Natural gas has collapsed for the past four years and has been on a gradual decline for almost a decade. Prices topped near $16 in 2005 and came back to $13.46 in 2008. But since that high, natural gas has declined 85% to $2 last week.
So did natural gas just bottom?
Boone Pickens and many other billionaire investors back natural gas. But the U.S. continues to focus on foreign crude oil for energy production. And demand for alternatives like natural gas hasn't increased.
It's basic economic theory – if demand doesn't increase, neither will the price.
The lack of demand was also accompanied by an increase in supply, which was a double whammy on the price and the main reason why natural gas prices are near lows not seen in the commodity futures market since 1999.
The increase in supply was directly tied to major gas discoveries in the Barnett Shale, Bakken Shale and Marcellus Shale formations. New techniques, such as fracking, have also increased natural gas drilling efficiency.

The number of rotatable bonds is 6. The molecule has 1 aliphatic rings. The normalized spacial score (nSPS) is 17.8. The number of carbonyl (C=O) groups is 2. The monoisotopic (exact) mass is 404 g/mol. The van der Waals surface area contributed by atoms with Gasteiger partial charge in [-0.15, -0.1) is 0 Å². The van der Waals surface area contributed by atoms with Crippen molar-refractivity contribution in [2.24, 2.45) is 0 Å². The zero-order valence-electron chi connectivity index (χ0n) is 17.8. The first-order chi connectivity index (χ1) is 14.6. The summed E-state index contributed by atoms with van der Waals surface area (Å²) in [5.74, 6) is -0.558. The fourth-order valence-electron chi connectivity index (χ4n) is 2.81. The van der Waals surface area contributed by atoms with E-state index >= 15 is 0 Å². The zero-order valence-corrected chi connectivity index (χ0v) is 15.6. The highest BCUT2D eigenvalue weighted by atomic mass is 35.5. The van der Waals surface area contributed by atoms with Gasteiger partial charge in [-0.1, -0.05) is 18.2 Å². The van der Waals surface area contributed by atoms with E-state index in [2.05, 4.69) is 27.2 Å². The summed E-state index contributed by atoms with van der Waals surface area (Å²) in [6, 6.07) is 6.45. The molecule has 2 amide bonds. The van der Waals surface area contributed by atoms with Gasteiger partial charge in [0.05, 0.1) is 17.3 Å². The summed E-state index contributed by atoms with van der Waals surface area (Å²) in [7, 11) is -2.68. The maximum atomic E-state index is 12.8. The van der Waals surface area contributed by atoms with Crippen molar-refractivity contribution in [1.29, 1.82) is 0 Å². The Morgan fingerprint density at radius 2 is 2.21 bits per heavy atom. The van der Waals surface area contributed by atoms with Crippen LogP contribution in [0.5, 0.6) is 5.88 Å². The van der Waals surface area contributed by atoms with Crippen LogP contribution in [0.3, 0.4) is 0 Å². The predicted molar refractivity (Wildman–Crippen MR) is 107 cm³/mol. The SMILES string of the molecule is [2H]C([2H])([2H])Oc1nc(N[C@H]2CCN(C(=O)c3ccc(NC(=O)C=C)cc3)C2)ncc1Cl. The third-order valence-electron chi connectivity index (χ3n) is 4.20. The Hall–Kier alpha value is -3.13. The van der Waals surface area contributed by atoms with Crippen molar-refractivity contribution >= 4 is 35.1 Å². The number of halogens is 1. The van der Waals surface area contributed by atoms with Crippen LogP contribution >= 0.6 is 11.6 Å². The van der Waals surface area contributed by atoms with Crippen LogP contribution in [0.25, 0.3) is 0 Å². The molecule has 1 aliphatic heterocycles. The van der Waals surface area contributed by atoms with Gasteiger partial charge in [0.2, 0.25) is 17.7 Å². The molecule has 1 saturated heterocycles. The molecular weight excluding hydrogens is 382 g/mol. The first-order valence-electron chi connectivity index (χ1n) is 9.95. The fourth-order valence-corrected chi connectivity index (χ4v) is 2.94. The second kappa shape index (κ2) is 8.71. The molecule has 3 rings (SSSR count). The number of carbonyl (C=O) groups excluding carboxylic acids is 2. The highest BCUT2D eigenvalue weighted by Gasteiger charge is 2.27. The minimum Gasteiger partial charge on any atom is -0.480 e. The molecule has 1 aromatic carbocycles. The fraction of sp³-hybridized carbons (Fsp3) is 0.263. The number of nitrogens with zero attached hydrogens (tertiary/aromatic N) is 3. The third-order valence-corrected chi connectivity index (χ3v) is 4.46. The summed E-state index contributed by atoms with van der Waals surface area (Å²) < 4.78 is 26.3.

With stagnant demand and increased supply, the price of natural gas has had nowhere else to go but down. And ETFs like iPath Dow Jones UBS Natural Gas Total Return ETN (NYSE: GAZ) and United States Natural Gas Fund (NYSE: UNG) have fallen by more than 96% since the 2008 high.
But has natural gas finally reached a price bottom? I think so. This video analyzes the move of natural gas over the past few years and also shows where I think prices are headed.
While the video doesn't mention any specific companies, natural gas stocks should rise alongside natural gas prices, especially those that remain net income positive when prices are below $3. A few stocks to consider are: Rosetta Resources (Nasdaq: ROSE), Energy XXI Limited (Nasdaq: EXXI), Celtic Exploration (TSE: CLT), Kodiak Oil and Gas (NYSE: KOG), Legacy Oil and Gas (TSE: LEG), Bill Barrett (NYSE: BBG), Northern Oil and Gas (AMEX: NOG), and Chesapeake Energy (NYSE: CHK).
Editor, TradeMaster Daily Stock Alerts